A healthy, happy Kawhi Leonard is among the very best players on the planet. But a healthy, happy Kawhi Leonard is not what we have. Notwithstanding the fact that the Spurs actually yielded a pretty good return considering how low of a position they traded from - getting back an All-Star, a young reserve worth developing and a first-round pick that shouldn't immediately be written off - a healthy, happy Kawhi Leonard with some team control goes for a higher price than a downtrodden, isolated Kawhi Leonard with a dodgy quad.

This is not a bad haul for San Antonio considering the lack of leverage with regards to the injury and team control; to get an in-his-prime All-Star back in any deal is almost always going to be a good haul, especially when dealing from a position of weakness. But for Toronto, the price was so low as to be too good to pass up - for only a reserve centre, a first-round pick protected 1-20 that likely will not cost much (and, should Kawhi get hurt again, maybe not even convey as one at all) and a player it already seemed pretty inevitable that they had to move somehow, is a very low price to pay for a player who, when healthy, was a top five player in the world. A top five player in the world should cost a lot more than that.

Nevertheless, despite the diminished trade value brought about by those circumstances, Kawhi still passes that test. The nothingness on the court of last season and the ugliness off of it will not in isolation defeat the entirety of his career before that. The Raptors are trading for the upside of Leonard, and for the ability to re-sign him, given that they had no chance of being able to sign him. If a player is suitably desirable to trade for the Bird rights of, then they are suitably important enough to yield player power.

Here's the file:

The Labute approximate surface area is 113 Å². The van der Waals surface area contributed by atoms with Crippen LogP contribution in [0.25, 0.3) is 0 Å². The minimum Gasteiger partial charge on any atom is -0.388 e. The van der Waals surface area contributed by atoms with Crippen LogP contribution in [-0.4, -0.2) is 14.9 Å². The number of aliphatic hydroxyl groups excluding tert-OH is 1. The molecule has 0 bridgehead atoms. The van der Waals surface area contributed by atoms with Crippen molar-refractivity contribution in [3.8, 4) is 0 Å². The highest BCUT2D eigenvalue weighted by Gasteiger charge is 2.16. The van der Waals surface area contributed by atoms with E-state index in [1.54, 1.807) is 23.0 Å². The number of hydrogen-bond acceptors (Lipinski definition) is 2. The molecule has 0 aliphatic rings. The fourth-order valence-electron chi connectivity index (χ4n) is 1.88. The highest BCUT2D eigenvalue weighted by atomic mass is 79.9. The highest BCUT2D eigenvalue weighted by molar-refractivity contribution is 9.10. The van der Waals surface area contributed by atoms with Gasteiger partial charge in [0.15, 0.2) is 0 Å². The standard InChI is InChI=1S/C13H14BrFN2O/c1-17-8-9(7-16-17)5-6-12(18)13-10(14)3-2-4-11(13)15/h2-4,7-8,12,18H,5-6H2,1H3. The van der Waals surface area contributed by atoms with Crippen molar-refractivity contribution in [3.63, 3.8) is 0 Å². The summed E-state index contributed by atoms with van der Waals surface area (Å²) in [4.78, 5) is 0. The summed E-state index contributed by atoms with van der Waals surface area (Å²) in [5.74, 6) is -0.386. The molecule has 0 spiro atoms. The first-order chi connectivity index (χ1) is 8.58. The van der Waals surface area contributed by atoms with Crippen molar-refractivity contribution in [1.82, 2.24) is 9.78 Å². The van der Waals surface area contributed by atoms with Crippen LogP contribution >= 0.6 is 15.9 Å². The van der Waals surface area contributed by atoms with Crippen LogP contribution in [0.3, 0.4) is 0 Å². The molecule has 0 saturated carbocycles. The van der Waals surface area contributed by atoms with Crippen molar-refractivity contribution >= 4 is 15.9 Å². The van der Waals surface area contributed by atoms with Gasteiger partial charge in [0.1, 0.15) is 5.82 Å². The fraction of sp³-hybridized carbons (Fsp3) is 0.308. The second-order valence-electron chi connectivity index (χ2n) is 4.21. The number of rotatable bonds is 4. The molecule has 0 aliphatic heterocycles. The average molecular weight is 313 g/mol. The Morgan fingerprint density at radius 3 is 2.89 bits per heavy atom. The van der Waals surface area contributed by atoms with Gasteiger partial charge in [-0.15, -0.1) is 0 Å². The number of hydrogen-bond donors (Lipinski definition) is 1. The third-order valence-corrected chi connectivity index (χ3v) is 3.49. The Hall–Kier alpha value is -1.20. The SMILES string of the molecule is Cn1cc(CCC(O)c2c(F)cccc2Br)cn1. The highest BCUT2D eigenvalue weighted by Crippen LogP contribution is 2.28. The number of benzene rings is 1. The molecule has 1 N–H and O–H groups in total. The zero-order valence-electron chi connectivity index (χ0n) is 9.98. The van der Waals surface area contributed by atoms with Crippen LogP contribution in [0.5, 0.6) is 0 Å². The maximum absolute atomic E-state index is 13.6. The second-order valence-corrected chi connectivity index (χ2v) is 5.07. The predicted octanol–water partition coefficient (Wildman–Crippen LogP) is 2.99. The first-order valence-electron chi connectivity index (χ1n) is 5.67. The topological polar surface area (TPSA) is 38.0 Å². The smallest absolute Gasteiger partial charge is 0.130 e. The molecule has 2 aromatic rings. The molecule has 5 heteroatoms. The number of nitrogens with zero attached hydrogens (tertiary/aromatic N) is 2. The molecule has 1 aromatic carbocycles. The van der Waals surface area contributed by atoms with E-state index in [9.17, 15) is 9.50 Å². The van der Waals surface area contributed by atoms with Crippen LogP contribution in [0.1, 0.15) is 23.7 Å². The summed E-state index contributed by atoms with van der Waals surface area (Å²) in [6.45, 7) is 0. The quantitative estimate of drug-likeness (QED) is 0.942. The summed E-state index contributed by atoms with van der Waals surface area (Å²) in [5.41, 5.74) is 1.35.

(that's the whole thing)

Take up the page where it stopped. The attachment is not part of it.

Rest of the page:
San Antonio Spurs v Golden State Warriors - Game One

It is, then, increasingly a player's league. Despite the fact that all players joining the NBA must first pass through a draft (with the majority being selected in one), and given that all contracts are technically tradable with only a very select few having veto power, star players have the ability to leverage their own futures via their free agency, something coming around with increasing regularity. They are no longer bound by the idea of loyalty, either, something the commentariat and NBA fan base are increasingly less attached to. Players are commodities for teams, to be bought and sold, yet to players, teams are customers, whom they themselves can leverage as best suits their goals.

Like Wade before him, DeRozan found out the limitations on loyalty. Like Griffin, he found out that a long term contractual commitment - even one with the offer of the keys to the team - is not as binding as one would hope when signing it. Like Vince, he leaves Toronto in slightly messy circumstances. But unlike Vince, Toronto managed to get a huge yield for their franchise player.

Like Kyrie, Kawhi wants his own team for competitiveness. Like George, he is being moved with a year left before his free agency. Like George, Los Angeles is reportedly the destination, and the receiving team knows that. Perhaps like George, he will end up staying where he was, too.

Neither joins a Super Team, and on the face of it, neither intends to. But Super Teams are not the only way for players or teams to get what they want. Kawhi, like Kyrie before him, wants to be The Man in a team that can make the Finals, and in a city where people will notice that. Notwithstanding the Canada factor, the Toronto Raptors may be there. Super Teams and trade demands are enactments of player power, tests of parity and rejections of loyalty. In both instances, the prior teams had their chance.

When dealing with the game's best, it is all one constant juggling act between player desire and team control. The increased free agency movement brings greater player movement. The liberalisation of player movement brings increased player power. The increased player power brings about more super teams, and dispenses with their half of the idea of purity. The threat of the super teams brings about higher demands in roster construction for non-competitive teams, thus dispensing with their half of it as well. Loyalty, therefore, doesn't exist. But if you're good enough, like Kawhi Leonard is, player power does.